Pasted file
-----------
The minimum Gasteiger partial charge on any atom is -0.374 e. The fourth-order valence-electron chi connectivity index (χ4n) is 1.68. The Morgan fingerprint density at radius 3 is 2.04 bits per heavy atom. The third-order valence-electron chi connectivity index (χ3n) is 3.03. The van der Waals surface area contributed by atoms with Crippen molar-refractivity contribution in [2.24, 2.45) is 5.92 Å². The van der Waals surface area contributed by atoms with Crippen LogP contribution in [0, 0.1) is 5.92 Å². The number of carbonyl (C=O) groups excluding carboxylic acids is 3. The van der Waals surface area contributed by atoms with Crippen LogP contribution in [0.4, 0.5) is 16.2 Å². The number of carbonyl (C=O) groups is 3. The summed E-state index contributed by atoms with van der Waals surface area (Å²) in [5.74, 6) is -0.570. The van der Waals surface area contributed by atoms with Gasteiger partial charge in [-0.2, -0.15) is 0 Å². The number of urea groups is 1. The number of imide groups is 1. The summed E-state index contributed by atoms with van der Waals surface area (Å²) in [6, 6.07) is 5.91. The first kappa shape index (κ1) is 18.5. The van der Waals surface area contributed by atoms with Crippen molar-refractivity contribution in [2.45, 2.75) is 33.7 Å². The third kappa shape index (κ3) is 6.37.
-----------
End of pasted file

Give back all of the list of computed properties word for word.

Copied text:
The minimum Gasteiger partial charge on any atom is -0.374 e. The fourth-order valence-electron chi connectivity index (χ4n) is 1.68. The Morgan fingerprint density at radius 3 is 2.04 bits per heavy atom. The third-order valence-electron chi connectivity index (χ3n) is 3.03. The van der Waals surface area contributed by atoms with Crippen molar-refractivity contribution in [2.24, 2.45) is 5.92 Å². The van der Waals surface area contributed by atoms with Crippen LogP contribution in [0, 0.1) is 5.92 Å². The number of carbonyl (C=O) groups excluding carboxylic acids is 3. The van der Waals surface area contributed by atoms with Crippen LogP contribution in [0.4, 0.5) is 16.2 Å². The number of carbonyl (C=O) groups is 3. The summed E-state index contributed by atoms with van der Waals surface area (Å²) in [5.74, 6) is -0.570. The van der Waals surface area contributed by atoms with Gasteiger partial charge in [-0.2, -0.15) is 0 Å². The number of urea groups is 1. The number of imide groups is 1. The summed E-state index contributed by atoms with van der Waals surface area (Å²) in [6, 6.07) is 5.91. The first kappa shape index (κ1) is 18.5. The van der Waals surface area contributed by atoms with Crippen molar-refractivity contribution in [2.45, 2.75) is 33.7 Å². The third kappa shape index (κ3) is 6.37.